Swedish Household Borrowing Holds After Interest Rate Cuts

Swedish household credit growth was little changed in January after four central bank interest rate cuts in a year sent household debt to new highs.

Household borrowing growth was an annual 4.5 percent in January, Stockholm-based Statistics Sweden said in a statement today. That was in line with a median estimate in a survey.

The pace of debt growth has slowed for almost seven years since peaking at 13.2 percent in March 2006. Sweden’s central bank Governor Stefan Ingves, in the minutes from the latest rate meeting on Feb. 12, warned that low interest rates risk feeding imbalances as household debt levels have risen to records. The bank kept rates unchanged at 1 percent this month, after in December cutting rates for a fourth time in a year to support economic growth.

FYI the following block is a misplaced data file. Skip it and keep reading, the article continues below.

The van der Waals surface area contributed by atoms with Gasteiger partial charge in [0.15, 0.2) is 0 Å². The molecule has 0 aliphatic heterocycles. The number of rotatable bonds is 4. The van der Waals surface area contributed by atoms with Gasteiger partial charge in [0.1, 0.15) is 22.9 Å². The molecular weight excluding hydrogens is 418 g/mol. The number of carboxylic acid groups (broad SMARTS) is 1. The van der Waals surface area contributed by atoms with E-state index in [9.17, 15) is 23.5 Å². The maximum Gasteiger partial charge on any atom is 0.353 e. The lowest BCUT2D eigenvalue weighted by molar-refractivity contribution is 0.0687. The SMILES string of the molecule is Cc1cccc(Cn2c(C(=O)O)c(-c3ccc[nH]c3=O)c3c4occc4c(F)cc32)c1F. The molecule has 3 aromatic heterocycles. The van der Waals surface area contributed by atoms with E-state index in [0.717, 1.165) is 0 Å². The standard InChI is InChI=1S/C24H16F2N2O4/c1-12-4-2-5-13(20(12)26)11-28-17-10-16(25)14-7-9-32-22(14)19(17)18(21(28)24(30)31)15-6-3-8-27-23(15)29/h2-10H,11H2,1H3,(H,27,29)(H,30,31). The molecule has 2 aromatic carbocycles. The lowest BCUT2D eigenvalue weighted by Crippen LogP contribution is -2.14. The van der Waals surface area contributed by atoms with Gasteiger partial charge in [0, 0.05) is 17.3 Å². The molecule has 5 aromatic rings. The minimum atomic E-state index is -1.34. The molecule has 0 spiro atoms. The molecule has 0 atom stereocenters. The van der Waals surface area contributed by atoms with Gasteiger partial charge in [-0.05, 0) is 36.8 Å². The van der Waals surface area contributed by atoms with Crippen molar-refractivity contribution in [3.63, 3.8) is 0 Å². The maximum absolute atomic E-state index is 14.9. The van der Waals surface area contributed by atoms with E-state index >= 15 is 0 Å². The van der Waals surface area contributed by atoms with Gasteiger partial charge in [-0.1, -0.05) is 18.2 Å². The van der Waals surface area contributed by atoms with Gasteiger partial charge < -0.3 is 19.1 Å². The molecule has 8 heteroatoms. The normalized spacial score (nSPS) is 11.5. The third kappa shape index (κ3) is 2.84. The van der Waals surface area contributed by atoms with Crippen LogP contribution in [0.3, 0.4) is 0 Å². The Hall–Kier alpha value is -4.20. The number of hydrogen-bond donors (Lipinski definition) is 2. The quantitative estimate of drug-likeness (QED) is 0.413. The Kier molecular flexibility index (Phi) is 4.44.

Sweden’s financial watchdog in 2010 put a cap on mortgage borrowing to stem household debt, which has risen to a record 173 percent of disposable incomes from 90 percent in 1996. It last year also proposed tripling the so-called risk weights on mortgage loans.

To contact the reporter on this story: Johan Carlstrom in Stockholm at jcarlstrom@bloomberg.net.

To contact the editor responsible for this story Jonas Bergman in Oslo at jbergman@bloomberg.net

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